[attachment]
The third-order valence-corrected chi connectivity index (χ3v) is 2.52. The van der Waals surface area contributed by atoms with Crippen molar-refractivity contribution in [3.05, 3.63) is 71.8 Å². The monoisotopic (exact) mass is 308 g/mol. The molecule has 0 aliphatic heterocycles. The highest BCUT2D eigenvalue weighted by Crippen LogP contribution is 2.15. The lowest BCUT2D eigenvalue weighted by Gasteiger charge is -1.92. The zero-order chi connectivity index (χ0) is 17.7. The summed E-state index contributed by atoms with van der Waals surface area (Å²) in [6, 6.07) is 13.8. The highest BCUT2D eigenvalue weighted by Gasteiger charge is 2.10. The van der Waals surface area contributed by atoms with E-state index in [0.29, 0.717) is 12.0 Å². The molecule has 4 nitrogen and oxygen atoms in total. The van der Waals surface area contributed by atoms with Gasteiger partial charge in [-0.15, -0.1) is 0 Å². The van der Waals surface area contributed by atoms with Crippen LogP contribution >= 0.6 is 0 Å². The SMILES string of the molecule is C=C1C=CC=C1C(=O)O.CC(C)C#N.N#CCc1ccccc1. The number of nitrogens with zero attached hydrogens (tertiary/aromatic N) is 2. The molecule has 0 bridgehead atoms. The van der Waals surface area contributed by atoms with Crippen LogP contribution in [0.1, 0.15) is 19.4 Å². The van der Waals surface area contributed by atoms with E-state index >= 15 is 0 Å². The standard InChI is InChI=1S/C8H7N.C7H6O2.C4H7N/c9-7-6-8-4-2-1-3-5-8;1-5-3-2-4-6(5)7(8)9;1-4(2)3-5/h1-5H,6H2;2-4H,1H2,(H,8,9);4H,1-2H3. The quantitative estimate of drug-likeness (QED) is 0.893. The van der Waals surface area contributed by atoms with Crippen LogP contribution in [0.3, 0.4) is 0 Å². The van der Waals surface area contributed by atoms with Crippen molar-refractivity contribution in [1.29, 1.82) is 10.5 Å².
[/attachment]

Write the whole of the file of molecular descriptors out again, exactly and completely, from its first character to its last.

The third-order valence-corrected chi connectivity index (χ3v) is 2.52. The van der Waals surface area contributed by atoms with Crippen molar-refractivity contribution in [3.05, 3.63) is 71.8 Å². The monoisotopic (exact) mass is 308 g/mol. The molecule has 0 aliphatic heterocycles. The highest BCUT2D eigenvalue weighted by Crippen LogP contribution is 2.15. The lowest BCUT2D eigenvalue weighted by Gasteiger charge is -1.92. The zero-order chi connectivity index (χ0) is 17.7. The summed E-state index contributed by atoms with van der Waals surface area (Å²) in [6, 6.07) is 13.8. The highest BCUT2D eigenvalue weighted by Gasteiger charge is 2.10. The van der Waals surface area contributed by atoms with E-state index in [0.29, 0.717) is 12.0 Å². The molecule has 4 nitrogen and oxygen atoms in total. The van der Waals surface area contributed by atoms with Gasteiger partial charge in [-0.15, -0.1) is 0 Å². The van der Waals surface area contributed by atoms with Crippen LogP contribution >= 0.6 is 0 Å². The SMILES string of the molecule is C=C1C=CC=C1C(=O)O.CC(C)C#N.N#CCc1ccccc1. The number of nitrogens with zero attached hydrogens (tertiary/aromatic N) is 2. The molecule has 0 bridgehead atoms. The van der Waals surface area contributed by atoms with Crippen LogP contribution in [0.1, 0.15) is 19.4 Å². The van der Waals surface area contributed by atoms with E-state index >= 15 is 0 Å². The standard InChI is InChI=1S/C8H7N.C7H6O2.C4H7N/c9-7-6-8-4-2-1-3-5-8;1-5-3-2-4-6(5)7(8)9;1-4(2)3-5/h1-5H,6H2;2-4H,1H2,(H,8,9);4H,1-2H3. The quantitative estimate of drug-likeness (QED) is 0.893. The van der Waals surface area contributed by atoms with Crippen LogP contribution in [0.3, 0.4) is 0 Å². The van der Waals surface area contributed by atoms with Crippen molar-refractivity contribution in [1.29, 1.82) is 10.5 Å².